The stock market put on quite the show, with the S&P 500 climbing a staggering 12.6% – the best first quarter showing since 1998. Many forecasters’ year-end targets have already been surpassed or are very close to being met, yet the rise in equity prices was not nearly as broad as one might think. Approximately one-third of the index’s gains could be explained by a mere 10 of the 500 stocks, with Apple alone accounting for nearly 13% of the gains. This seems appropriate, since the S&P 500’s first quarter earnings gains are poised to grow several percentage points, but without Apple’s help, they would actually decline a few points.
Absolute vs. Relative
During the quarter, the YCG composites averaged a gain of 6.1%. From an absolute return perspective, this is a very solid showing. However, such performance may seem a little lackluster from a relative return standpoint when taken in context with the broad market returns.
Lagging the index during frothy time periods does not come as a surprise to us. In fact, had we significantly outperformed on a relative basis, our clients might even be concerned that perhaps we changed our stripes. The difference in returns can largely be explained in our selection of stable, quality companies as opposed to more cyclical or speculative issues. It is frustrating to have a defensive posture in a stock market that goes from being overpriced to even more overpriced. But we find the alternative of participating in speculative issues is far more dangerous than leaving their fleeting returns on the table. How you get there matters in order to enjoy lasting returns.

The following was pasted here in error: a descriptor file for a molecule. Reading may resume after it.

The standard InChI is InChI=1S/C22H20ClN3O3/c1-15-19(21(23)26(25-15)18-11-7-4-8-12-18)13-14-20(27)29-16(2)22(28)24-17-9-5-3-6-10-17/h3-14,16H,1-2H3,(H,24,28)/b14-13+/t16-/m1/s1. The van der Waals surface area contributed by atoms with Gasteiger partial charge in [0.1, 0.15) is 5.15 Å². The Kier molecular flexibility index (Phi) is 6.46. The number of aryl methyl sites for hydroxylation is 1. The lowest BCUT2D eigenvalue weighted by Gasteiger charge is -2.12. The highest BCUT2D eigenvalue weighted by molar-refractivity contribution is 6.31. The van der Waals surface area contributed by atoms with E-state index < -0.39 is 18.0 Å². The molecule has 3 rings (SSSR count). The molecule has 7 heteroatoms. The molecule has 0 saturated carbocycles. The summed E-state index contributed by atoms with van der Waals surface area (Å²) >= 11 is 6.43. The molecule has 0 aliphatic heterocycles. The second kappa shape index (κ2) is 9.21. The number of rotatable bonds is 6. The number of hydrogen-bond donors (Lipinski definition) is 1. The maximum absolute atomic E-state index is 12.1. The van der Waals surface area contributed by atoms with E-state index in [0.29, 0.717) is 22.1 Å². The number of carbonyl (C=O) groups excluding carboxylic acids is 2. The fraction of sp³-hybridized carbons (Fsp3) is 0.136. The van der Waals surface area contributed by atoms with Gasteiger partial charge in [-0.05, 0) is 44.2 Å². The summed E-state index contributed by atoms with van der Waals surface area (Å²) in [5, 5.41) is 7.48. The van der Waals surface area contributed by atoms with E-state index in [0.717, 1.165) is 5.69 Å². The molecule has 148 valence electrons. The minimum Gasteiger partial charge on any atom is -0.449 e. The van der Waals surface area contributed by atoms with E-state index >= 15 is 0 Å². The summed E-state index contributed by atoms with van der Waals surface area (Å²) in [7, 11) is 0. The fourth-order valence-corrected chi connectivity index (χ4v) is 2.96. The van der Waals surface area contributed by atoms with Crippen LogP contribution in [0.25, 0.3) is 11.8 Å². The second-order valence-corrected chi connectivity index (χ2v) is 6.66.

The other major factor causing our portfolios to lag is our higher cash levels. Nothing affects your future returns more than the price you pay for your investments. So, while we dislike holding high amounts of cash, we dislike making poor investments even more. To be clear, our desired cash level is zero, but being fully invested simply for the sake of being fully invested does not appeal to us unless the risk-reward ratio is compelling. We prefer to patiently wait for bargains that provide a margin of safety.
This is where absolute managers differ from relative managers. A relative manager is more concerned about missing the upside than they are about protecting the downside. The danger is being tricked into purchasing stocks that are only relatively cheap while simultaneously absolutely expensive. This is because a decline in price would mean a permanent loss of capital, and even “losing less” is not very appealing. Thus, we remain ever vigilant in our efforts to avoid the permanent losses by searching for absolutely undervalued companies.
This point can be demonstrated by looking at stocks versus bonds. We are certainly in an unusual environment when some companies have dividend yields that exceed their corporate bond yields. When you consider that stocks have built-in inflation protection (companies can raise their prices) and have the ability to grow both their “principal” and “coupons,” on a relative basis, stocks are the clear winner between the two asset classes over the long run. However, this is meaningless if you overpay – no one would be thrilled if in the long run they “lose less” in stocks over bonds. We still contend that we are at peak operating margins, making the broad market appear cheaper than reality. Growth will now need to come in the form of true unit growth and not simply from cost cutting measures. With household incomes stagnant, this may prove difficult because we have to wonder how much longer consumer spending can remain robust. So, if we agree that in general equities are relatively a better deal than bonds, but we believe they are absolutely expensive, why do we own equities at all? Because despite the general rise in prices, we believe the individual stocks we own are still priced attractively on an absolute basis.